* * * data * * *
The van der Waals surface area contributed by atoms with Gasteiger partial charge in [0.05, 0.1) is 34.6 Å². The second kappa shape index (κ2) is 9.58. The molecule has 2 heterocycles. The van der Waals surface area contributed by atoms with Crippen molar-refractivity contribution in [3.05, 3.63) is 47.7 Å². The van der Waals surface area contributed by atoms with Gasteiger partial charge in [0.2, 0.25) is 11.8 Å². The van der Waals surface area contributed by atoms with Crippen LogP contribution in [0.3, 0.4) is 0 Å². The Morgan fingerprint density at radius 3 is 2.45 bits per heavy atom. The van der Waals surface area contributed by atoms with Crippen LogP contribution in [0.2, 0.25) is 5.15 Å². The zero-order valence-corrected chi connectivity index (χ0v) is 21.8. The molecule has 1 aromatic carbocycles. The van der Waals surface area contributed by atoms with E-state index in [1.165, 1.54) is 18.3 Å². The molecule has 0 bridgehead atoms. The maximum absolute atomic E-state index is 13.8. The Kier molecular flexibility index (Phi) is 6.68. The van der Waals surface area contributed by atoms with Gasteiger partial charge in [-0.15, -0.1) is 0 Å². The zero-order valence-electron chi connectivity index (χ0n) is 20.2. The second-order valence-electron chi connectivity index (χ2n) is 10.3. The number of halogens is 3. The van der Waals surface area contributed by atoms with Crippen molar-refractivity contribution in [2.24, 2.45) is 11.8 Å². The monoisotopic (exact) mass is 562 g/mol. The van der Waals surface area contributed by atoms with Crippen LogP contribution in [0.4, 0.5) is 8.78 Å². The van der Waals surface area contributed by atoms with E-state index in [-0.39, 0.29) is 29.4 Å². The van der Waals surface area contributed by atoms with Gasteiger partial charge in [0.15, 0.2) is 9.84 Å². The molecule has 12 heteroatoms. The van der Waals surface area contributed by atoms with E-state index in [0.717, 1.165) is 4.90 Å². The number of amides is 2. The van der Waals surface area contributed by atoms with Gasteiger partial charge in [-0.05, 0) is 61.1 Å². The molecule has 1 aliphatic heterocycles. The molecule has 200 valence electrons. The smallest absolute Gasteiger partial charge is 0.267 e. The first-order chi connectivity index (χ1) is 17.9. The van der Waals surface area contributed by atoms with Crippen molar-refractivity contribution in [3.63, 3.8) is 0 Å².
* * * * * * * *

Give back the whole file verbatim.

The van der Waals surface area contributed by atoms with Gasteiger partial charge in [0.05, 0.1) is 34.6 Å². The second kappa shape index (κ2) is 9.58. The molecule has 2 heterocycles. The van der Waals surface area contributed by atoms with Crippen molar-refractivity contribution in [3.05, 3.63) is 47.7 Å². The van der Waals surface area contributed by atoms with Gasteiger partial charge in [0.2, 0.25) is 11.8 Å². The van der Waals surface area contributed by atoms with Crippen LogP contribution in [0.3, 0.4) is 0 Å². The Morgan fingerprint density at radius 3 is 2.45 bits per heavy atom. The van der Waals surface area contributed by atoms with Crippen LogP contribution in [0.2, 0.25) is 5.15 Å². The zero-order valence-corrected chi connectivity index (χ0v) is 21.8. The molecule has 1 aromatic carbocycles. The van der Waals surface area contributed by atoms with E-state index in [1.165, 1.54) is 18.3 Å². The molecule has 0 bridgehead atoms. The maximum absolute atomic E-state index is 13.8. The Kier molecular flexibility index (Phi) is 6.68. The van der Waals surface area contributed by atoms with Gasteiger partial charge in [-0.15, -0.1) is 0 Å². The zero-order valence-electron chi connectivity index (χ0n) is 20.2. The second-order valence-electron chi connectivity index (χ2n) is 10.3. The number of halogens is 3. The van der Waals surface area contributed by atoms with Crippen molar-refractivity contribution in [2.24, 2.45) is 11.8 Å². The monoisotopic (exact) mass is 562 g/mol. The van der Waals surface area contributed by atoms with Crippen LogP contribution in [0.4, 0.5) is 8.78 Å². The van der Waals surface area contributed by atoms with E-state index in [-0.39, 0.29) is 29.4 Å². The van der Waals surface area contributed by atoms with Gasteiger partial charge in [0.15, 0.2) is 9.84 Å². The molecule has 12 heteroatoms. The van der Waals surface area contributed by atoms with E-state index in [0.717, 1.165) is 4.90 Å². The number of amides is 2. The van der Waals surface area contributed by atoms with Gasteiger partial charge in [-0.05, 0) is 61.1 Å². The molecule has 1 aliphatic heterocycles. The molecule has 200 valence electrons. The smallest absolute Gasteiger partial charge is 0.267 e. The first-order chi connectivity index (χ1) is 17.9. The van der Waals surface area contributed by atoms with Crippen molar-refractivity contribution in [3.63, 3.8) is 0 Å².